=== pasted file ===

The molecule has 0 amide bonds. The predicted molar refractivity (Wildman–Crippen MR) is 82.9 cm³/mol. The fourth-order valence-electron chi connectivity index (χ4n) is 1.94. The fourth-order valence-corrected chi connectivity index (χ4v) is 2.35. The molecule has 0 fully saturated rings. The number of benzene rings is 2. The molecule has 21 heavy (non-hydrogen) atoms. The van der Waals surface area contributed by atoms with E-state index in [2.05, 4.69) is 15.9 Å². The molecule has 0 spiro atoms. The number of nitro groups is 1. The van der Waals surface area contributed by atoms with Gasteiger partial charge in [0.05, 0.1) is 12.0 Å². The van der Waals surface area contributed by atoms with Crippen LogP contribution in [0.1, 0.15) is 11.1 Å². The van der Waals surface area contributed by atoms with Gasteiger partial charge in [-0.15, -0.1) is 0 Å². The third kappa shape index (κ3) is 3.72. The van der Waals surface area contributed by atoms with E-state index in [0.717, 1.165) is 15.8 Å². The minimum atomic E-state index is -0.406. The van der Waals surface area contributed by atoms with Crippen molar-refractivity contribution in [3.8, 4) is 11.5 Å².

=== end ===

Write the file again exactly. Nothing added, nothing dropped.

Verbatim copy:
The molecule has 0 amide bonds. The predicted molar refractivity (Wildman–Crippen MR) is 82.9 cm³/mol. The fourth-order valence-electron chi connectivity index (χ4n) is 1.94. The fourth-order valence-corrected chi connectivity index (χ4v) is 2.35. The molecule has 0 fully saturated rings. The number of benzene rings is 2. The molecule has 21 heavy (non-hydrogen) atoms. The van der Waals surface area contributed by atoms with E-state index in [2.05, 4.69) is 15.9 Å². The molecule has 0 spiro atoms. The number of nitro groups is 1. The van der Waals surface area contributed by atoms with Gasteiger partial charge in [0.05, 0.1) is 12.0 Å². The van der Waals surface area contributed by atoms with Crippen LogP contribution in [0.1, 0.15) is 11.1 Å². The van der Waals surface area contributed by atoms with Gasteiger partial charge in [-0.15, -0.1) is 0 Å². The third kappa shape index (κ3) is 3.72. The van der Waals surface area contributed by atoms with E-state index in [0.717, 1.165) is 15.8 Å². The minimum atomic E-state index is -0.406. The van der Waals surface area contributed by atoms with Crippen molar-refractivity contribution in [3.8, 4) is 11.5 Å².